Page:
Soil Mite

(Oribatidae Family)

Copyright, Ray Norton

Oribatid Mites are a group of mites which live in the soil. There are many, many mites which live in the soil, collectively called "soil mites," but this page focuses on mites in the Oribatidae Family. There are more Oribatid Mites than any other soil mites.

Oribatid Mites are tiny. They only grow up to a millimeter long. Their color can vary, but they all have a hard exoskeleton (shell).

Like all mites, these animals are close relatives of ticks and spiders.

Copyright, Ray Norton

Oribatid Mites live in the top layer of the soil, leaf litter, or other debris (stuff laying on top of the soil). They can also be found on mosses, lichens, and other low plants.

These mites live in huge numbers. Hundreds of thousands of mites can live in one square meter of soil. To see one well, you would need a microscope.

Oribatid Mites do not need to mate to make more mites. Females can lay eggs on their own.

Oribatid Mites eat fungi, algae, and dead plant matter. They also eat dead springtails (tiny insects that live in the soil) and live nematodes (tiny worms).

These mites are extremely important. They break down old material, such as dead leaves, and put the nutrients back into the soil. This allows living plants to pull the nutrients back into their roots so they can grow and feed animals.

Without Oribatid Mites and other soil mites to "recycle" old material on the ground, plants and animals could not survive. That includes us!

Copyright, Dr. Maria Minor

Copyright, Ray Norton

Soil mites are also a food source for soil predators, including: small salamanders, beetles, ants, centipedes, larger mites, spiders, and others.

Even though they are tiny, soil mites can also be hosts for parasites, such as tapeworms.

Oribatid Mites are born from eggs as nymphs. Nymphs are a smaller, slightly different-looking version of adults. As nymphs eat and grow, they molt (shed their skins). Each time they molt, the nymphs look more like an adult mite.

Oribatid Mites cannot burrow through the soil. They rely on larger animals to make tunnels so they can move around.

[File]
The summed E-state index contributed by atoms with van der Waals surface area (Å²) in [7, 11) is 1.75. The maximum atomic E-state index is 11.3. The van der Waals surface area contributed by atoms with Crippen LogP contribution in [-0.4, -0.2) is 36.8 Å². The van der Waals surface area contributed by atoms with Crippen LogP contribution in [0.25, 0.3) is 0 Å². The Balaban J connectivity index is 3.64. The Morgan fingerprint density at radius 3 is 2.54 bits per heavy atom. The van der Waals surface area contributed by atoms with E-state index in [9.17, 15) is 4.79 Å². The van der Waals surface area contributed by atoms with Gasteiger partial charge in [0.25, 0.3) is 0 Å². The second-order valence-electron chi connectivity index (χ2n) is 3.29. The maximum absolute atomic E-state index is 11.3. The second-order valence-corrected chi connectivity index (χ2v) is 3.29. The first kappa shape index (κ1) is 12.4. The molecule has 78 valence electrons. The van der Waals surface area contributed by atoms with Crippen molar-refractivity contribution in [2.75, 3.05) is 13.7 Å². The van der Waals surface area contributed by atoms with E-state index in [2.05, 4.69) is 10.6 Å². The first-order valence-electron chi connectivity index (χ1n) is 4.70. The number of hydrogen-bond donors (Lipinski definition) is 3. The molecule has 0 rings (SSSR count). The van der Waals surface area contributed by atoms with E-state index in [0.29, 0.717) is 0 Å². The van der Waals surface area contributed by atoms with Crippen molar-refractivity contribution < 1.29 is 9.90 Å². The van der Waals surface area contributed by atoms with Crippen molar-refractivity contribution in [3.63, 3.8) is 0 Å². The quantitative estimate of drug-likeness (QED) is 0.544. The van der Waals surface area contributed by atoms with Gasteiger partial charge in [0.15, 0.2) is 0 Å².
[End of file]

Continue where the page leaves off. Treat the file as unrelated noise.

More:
Relationships in Nature:


Black Oak (dead leaves, bark)

Garden Centipede

White Cushion Moss

Common Black Ground Beetle C

America Elm (dead leaves, bark)

Common Black Ground Beetle

Common Greenshield

Eastern Subterranean Termite C

Mockernut Hickory (dead leaves, bark)

Black Carpenter Ant

British Soldiers

Eastern Mole C

American Beech (dead leaves, bark)

Daring Jumpin Spider

Woodchuck C

Eastern White Pine (dead leaves, bark)

Red-backed Salamander

Eastern Chipmunk C

Sassafras (dead leaves, bark)

Spotted Salamander

Red-backed Salamander C

Witch Hazel (dead leaves, bark)

Marbled Salamander

Spotted Salamander C

Elegant Stinkhorn

Eastern Newt

Marbled Salamander C

Honey Mushroom

Eastern Worm Snake C

Meadow Mushroom

Dung Beetle C

Common Dandelion (dead leaves, stems)

White Cushion Moss (dead leaves, stems)


Snow Flea (dead)

Common Greenshield

British Soldiers

Relationship to Humans:

As mentioned above, Oribatid Mites and other soil mites are extremely important as decomposers. They break down old dead stuff and turn it into soil with lots of nutrients. All living things benefit from the job they do. The presence of lots of mites is a sign of healthy soil. Scientists can study the mites they find in the soil to learn how clean and healthy it is.

Most of the time, people walk upon the soil and don't even know there are millions of mites under their feet!


several genera
many species


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